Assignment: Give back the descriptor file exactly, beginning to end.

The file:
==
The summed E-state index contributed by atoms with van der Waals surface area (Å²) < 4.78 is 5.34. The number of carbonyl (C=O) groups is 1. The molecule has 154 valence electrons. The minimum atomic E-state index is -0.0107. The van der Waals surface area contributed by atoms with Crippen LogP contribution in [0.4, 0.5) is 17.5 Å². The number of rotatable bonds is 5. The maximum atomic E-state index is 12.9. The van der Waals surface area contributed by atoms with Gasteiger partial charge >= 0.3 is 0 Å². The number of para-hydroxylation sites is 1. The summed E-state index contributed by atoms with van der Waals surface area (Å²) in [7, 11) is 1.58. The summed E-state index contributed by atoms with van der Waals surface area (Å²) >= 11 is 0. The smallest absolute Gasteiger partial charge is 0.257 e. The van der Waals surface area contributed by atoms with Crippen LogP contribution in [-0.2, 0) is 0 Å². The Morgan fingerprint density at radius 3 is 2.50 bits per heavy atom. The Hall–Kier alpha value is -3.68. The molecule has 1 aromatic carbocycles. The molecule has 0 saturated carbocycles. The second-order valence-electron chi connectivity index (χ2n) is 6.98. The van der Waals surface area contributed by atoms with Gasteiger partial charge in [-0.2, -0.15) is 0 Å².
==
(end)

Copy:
The summed E-state index contributed by atoms with van der Waals surface area (Å²) < 4.78 is 5.34. The number of carbonyl (C=O) groups is 1. The molecule has 154 valence electrons. The minimum atomic E-state index is -0.0107. The van der Waals surface area contributed by atoms with Crippen LogP contribution in [0.4, 0.5) is 17.5 Å². The number of rotatable bonds is 5. The maximum atomic E-state index is 12.9. The van der Waals surface area contributed by atoms with Gasteiger partial charge >= 0.3 is 0 Å². The number of para-hydroxylation sites is 1. The summed E-state index contributed by atoms with van der Waals surface area (Å²) in [7, 11) is 1.58. The summed E-state index contributed by atoms with van der Waals surface area (Å²) >= 11 is 0. The smallest absolute Gasteiger partial charge is 0.257 e. The van der Waals surface area contributed by atoms with Crippen LogP contribution in [-0.2, 0) is 0 Å². The Morgan fingerprint density at radius 3 is 2.50 bits per heavy atom. The Hall–Kier alpha value is -3.68. The molecule has 1 aromatic carbocycles. The molecule has 0 saturated carbocycles. The second-order valence-electron chi connectivity index (χ2n) is 6.98. The van der Waals surface area contributed by atoms with Gasteiger partial charge in [-0.2, -0.15) is 0 Å².